Friday, December 30, 2005

Holiday gifts

A huge "thank you" for all the wonderful Christmas and Hanukkah gifts and holiday hospitality.

We went to some lovely little parties at friends' homes, were wined and dined, saw old friends, and met new ones. Got to see Sally flame not one, but two, homemade Christmas puddings on Boxing Day.

I worked this week, so am just now going through my basket of goodies, most of which have a tag attached so I can thank the giver. The only two mystery gifts are the bottle of ice wine and the box of truffles that arrived with visitors. Thank you, whoever you are!

Zorg said he had a gift for me that I really wanted, but had forgotten that I wanted. And he was right: He gave me a box full of videos, each one a version of Charles Dickens' A Christmas Carol. Last year we'd watched the Muppet version, and I'd wondered about all the interpretations on film. My stash now includes the 1933 version with Sir Seymour Hicks as Scrooge; the venerated 1951 classic with Alasair Sim, the 1970 Scrooge (Albert Finney); the 1999 version with Patrick Stewart; Bill Murray in "Scrooged"; animations from Mr. Maggoo, the Muppets, and Dr. Suess (Boris Karloff narration), along with one very generic version; and Vanessa Williams' "Diva's Christmas Carol."

Excluding obscure silent film versions (there are many), all I am missing now is George C. Scott (1984 - TV), the 2004 TV version with Kelsey Grammer, the 1938 version with Reginald Owen, the 1971 animation (with Alastair Sim doing the Scrooge voice!); the 1997 animal with Tim Curry and Whoopi Goldberg; a 2000 British TV version that has gotten some good reviews; a 1977 British TV version; the 2004 Italian version (Natale a Casa Deejay); a 1982 TV version narrated by John Gielgud; a 1970 TV animation directed by Zoran Janjic; a 1994 ballet version shown on A&E (one "Christmas Carol completist" notes that the ghost of Christmas Past is "unavoidably slender"); the 1953 version shown on the Kraft Television Theatre; a 1950 British TV version starring Bransby Williams; a 1943 TV version with William Podmore as Scrooge; a 1947 TV version starring John Carradine and Eva Marie Saint (keep in mind that not many people owned TVs in the 1940s); a 1949 TV version with Vincent Price as the narrator (now we are talking the inevitable!); and an obscure 1981 TV version with William Paterson.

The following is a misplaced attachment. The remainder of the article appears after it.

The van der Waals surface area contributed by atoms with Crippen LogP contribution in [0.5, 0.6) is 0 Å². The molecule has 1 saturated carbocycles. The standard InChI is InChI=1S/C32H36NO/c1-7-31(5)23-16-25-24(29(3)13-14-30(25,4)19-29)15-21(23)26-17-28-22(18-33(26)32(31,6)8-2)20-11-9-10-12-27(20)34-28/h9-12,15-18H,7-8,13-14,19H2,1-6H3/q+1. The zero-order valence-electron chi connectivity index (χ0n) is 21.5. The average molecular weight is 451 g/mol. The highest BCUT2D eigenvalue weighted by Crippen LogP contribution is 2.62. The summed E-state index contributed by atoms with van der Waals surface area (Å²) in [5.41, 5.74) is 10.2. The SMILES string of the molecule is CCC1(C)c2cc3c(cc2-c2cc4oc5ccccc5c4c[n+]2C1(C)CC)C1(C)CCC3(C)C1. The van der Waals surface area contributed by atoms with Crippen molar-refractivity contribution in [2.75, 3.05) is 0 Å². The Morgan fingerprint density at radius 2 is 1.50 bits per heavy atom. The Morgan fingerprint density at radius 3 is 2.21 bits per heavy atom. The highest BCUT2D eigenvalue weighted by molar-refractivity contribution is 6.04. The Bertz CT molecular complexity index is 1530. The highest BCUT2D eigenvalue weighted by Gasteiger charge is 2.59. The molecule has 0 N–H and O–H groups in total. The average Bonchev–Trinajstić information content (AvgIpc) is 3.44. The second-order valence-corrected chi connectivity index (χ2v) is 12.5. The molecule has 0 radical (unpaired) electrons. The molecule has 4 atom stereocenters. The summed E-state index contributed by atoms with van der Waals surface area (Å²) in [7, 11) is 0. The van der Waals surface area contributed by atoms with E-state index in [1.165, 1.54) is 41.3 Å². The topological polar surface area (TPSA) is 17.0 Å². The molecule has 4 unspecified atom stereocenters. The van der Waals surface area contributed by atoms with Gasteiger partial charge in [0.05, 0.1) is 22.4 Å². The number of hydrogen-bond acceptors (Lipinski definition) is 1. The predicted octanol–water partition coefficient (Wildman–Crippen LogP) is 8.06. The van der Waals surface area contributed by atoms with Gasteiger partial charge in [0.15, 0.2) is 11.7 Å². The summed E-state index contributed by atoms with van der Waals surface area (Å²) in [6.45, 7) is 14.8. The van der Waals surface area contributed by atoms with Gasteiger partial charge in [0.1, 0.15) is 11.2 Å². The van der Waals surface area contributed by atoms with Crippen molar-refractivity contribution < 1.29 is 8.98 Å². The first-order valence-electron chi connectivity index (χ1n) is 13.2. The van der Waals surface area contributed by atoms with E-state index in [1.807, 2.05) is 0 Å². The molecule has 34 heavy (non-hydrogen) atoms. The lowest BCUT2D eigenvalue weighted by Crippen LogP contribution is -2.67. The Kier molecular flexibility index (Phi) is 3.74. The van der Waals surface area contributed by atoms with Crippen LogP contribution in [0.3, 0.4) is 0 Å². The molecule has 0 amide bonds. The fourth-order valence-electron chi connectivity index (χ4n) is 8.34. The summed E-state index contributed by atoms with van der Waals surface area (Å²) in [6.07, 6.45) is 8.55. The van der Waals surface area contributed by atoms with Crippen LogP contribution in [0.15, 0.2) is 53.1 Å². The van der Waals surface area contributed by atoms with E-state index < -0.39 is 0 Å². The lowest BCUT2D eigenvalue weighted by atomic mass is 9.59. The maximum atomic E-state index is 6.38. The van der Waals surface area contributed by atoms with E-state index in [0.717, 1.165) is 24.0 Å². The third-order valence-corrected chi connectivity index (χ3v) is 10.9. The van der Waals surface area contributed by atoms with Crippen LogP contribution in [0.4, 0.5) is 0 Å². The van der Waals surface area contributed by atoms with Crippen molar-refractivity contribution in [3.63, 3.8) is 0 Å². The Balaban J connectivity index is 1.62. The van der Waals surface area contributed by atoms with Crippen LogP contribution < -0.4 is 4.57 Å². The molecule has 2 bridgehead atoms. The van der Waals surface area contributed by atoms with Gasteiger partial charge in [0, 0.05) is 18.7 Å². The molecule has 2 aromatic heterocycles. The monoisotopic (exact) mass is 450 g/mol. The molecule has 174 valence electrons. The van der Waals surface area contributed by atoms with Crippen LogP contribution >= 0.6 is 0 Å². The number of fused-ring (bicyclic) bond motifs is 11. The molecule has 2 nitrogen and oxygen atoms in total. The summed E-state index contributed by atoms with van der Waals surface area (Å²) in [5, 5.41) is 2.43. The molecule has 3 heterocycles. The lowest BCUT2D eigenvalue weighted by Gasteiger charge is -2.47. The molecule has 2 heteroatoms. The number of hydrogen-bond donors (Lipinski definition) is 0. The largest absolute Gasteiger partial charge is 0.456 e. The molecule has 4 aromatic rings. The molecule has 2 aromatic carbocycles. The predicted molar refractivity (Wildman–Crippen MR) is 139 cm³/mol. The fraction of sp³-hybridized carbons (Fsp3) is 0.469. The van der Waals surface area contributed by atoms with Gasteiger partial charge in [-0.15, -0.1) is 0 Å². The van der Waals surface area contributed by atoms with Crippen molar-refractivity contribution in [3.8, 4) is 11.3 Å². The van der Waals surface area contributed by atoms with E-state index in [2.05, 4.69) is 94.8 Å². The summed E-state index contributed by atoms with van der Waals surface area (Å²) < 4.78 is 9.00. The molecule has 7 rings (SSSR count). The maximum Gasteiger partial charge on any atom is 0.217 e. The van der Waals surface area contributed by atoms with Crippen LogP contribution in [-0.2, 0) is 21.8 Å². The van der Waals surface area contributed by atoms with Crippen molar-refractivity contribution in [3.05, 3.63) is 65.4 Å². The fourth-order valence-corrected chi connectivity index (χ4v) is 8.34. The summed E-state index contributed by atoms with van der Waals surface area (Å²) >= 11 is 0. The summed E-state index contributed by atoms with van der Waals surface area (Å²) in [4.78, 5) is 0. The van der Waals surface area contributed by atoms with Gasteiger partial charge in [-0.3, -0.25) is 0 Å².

There are also adaptions such as the 1964 anti-war special "Carol for Another Christmas"; a 1971 animation with, yet again, Alastair Sim; the New England version, "An American Christmas Carol"; a 2000 TV version with Ross Kemp; the Walter Mattau-voiced animation "The Stingiest Man in Town" (1978 - TV); a (mostly) animation with voices by Simon Callow, Cate Winslet, Nicholas Cage, and Michael Gambon ("Christmas Carol: The Movie" 2001); a 1984 French TV version with Michel Bouquet; "Ms Scrooge" with Cicely Tyson (1997 TV); a 1979 Country music version with Hoyt Axton; a 1978 Canadian TV version with Warren Graves; the 1964 Canadian TV "Mr. Scrooge"; and Rich Little's one-man "A Christmas Carol" for the BBC (1982).

Not to mention the obligatory TV show episodes from Blackadder, the Jetsons, Futurama (with a Tinny Tim robot), the Simpsons (with Mr. Burns as Scrooge), and oh so many more.

God bless us.

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